David Brooks deserves to be congratulated. He has discovered that the children of less affluent people don't have the same opportunities as the children of the wealthy. While most of us have long known this, David Brooks still deserves credit for being open to evidence. Better late than never.
Of course he still seems to have some problems figuring out what to do about this fact. He tells readers:
"Political candidates will have to spend less time trying to exploit class divisions and more time trying to remedy them — less time calling their opponents out of touch elitists, and more time coming up with agendas that comprehensively address the problem."
How does this work exactly? If someone proposes taxes on wealthy people to pay for better education for the less wealthy, doesn't this require talking about class divisions? If we were to change rules on corporate governance so that top management could not rip off shareholders and other stakeholders, wouldn't this require discussion of class? If we were to impose a financial speculation tax that would crack down on pointless trading and sleaze dealings (e.g. the LIBOR liars) in the financial sector, wouldn't we have to talk about class? If we adopted trade policies that subjected doctors and other highly paid professionals to the same international competition as autoworkers and textile workers, wouldn't we also have to talk about class?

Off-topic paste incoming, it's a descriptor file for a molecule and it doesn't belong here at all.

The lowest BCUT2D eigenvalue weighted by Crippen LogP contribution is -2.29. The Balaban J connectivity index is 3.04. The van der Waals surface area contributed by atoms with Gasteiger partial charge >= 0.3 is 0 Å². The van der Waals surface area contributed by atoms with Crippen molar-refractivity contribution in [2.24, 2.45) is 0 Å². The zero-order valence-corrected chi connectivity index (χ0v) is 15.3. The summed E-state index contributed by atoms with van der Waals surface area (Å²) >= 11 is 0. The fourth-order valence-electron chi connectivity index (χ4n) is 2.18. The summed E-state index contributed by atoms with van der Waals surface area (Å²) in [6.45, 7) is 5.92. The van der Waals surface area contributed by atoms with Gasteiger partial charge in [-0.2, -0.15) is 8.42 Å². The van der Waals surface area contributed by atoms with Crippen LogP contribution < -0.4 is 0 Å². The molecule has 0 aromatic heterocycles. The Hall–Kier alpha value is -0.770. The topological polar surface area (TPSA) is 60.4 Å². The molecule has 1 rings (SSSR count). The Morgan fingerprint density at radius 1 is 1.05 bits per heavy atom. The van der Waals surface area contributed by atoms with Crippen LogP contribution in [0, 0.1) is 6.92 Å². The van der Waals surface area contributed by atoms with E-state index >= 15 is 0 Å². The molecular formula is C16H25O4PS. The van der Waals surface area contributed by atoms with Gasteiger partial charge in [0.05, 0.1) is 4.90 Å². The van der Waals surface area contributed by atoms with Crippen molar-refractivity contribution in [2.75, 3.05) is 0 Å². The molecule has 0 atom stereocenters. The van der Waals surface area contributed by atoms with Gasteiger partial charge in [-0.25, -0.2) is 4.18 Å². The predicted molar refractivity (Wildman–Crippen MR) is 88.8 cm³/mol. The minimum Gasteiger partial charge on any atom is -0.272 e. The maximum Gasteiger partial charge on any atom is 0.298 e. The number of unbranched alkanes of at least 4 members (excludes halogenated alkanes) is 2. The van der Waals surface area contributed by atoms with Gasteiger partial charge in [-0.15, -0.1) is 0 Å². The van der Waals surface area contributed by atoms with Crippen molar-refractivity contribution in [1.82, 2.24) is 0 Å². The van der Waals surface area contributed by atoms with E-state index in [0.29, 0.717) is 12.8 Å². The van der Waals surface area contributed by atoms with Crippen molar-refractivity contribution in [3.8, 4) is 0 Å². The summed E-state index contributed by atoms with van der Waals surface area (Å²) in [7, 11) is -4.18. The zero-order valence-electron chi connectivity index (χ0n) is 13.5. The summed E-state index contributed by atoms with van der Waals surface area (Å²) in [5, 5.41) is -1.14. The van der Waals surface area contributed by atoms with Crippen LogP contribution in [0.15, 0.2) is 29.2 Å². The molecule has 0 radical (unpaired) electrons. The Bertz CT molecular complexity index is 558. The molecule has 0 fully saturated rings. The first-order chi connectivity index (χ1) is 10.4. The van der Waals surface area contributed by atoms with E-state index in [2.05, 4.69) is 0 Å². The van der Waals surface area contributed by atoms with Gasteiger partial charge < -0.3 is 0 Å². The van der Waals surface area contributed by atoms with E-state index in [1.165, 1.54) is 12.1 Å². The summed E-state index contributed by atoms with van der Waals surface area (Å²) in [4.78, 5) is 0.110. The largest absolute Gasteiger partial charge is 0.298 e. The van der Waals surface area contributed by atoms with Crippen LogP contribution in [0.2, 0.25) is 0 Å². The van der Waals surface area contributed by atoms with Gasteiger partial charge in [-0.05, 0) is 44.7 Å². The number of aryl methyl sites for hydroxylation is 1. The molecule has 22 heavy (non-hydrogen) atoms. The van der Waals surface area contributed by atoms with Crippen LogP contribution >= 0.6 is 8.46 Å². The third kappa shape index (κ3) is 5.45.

Brooks apparently finds discussion of class painful, but it is difficult to understand how one would address the "opportunity gap" he describes without this discussion.
It is also worth noting that the problem of paying too much for benefits for the elderly is not quite what he describes. The problem is not that our elderly are getting excessively generous benefits, the problem is that we are paying too much to doctors and other health care providers. If our per person health care costs were comparable to those in other countries, then our programs for the elderly would not pose a serious burden.